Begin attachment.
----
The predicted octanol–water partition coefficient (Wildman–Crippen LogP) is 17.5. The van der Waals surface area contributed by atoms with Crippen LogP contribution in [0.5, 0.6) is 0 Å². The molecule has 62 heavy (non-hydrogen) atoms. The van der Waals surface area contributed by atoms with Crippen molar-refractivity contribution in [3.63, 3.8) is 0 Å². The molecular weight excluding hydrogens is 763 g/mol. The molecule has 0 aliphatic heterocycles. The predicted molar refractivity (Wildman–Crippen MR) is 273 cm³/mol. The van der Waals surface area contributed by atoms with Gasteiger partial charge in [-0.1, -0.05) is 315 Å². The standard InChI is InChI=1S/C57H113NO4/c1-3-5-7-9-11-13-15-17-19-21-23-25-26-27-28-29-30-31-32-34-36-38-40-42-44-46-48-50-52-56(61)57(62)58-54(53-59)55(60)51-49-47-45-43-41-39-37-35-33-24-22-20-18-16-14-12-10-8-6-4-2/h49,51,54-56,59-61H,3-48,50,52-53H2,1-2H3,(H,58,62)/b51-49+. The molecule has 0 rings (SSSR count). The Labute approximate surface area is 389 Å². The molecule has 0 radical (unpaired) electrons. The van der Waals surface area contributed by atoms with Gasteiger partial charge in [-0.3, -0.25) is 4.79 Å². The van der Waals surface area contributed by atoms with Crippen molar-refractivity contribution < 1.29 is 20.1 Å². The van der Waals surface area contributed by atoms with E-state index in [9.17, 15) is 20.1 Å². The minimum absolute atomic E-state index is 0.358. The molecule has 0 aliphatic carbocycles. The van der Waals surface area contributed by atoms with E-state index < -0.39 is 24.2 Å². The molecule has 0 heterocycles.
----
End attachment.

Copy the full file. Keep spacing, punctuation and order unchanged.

The predicted octanol–water partition coefficient (Wildman–Crippen LogP) is 17.5. The van der Waals surface area contributed by atoms with Crippen LogP contribution in [0.5, 0.6) is 0 Å². The molecule has 62 heavy (non-hydrogen) atoms. The van der Waals surface area contributed by atoms with Crippen molar-refractivity contribution in [3.63, 3.8) is 0 Å². The molecular weight excluding hydrogens is 763 g/mol. The molecule has 0 aliphatic heterocycles. The predicted molar refractivity (Wildman–Crippen MR) is 273 cm³/mol. The van der Waals surface area contributed by atoms with Gasteiger partial charge in [-0.1, -0.05) is 315 Å². The standard InChI is InChI=1S/C57H113NO4/c1-3-5-7-9-11-13-15-17-19-21-23-25-26-27-28-29-30-31-32-34-36-38-40-42-44-46-48-50-52-56(61)57(62)58-54(53-59)55(60)51-49-47-45-43-41-39-37-35-33-24-22-20-18-16-14-12-10-8-6-4-2/h49,51,54-56,59-61H,3-48,50,52-53H2,1-2H3,(H,58,62)/b51-49+. The molecule has 0 rings (SSSR count). The Labute approximate surface area is 389 Å². The molecule has 0 radical (unpaired) electrons. The van der Waals surface area contributed by atoms with Gasteiger partial charge in [-0.3, -0.25) is 4.79 Å². The van der Waals surface area contributed by atoms with Crippen molar-refractivity contribution < 1.29 is 20.1 Å². The van der Waals surface area contributed by atoms with E-state index in [9.17, 15) is 20.1 Å². The minimum absolute atomic E-state index is 0.358. The molecule has 0 aliphatic carbocycles. The van der Waals surface area contributed by atoms with E-state index < -0.39 is 24.2 Å². The molecule has 0 heterocycles.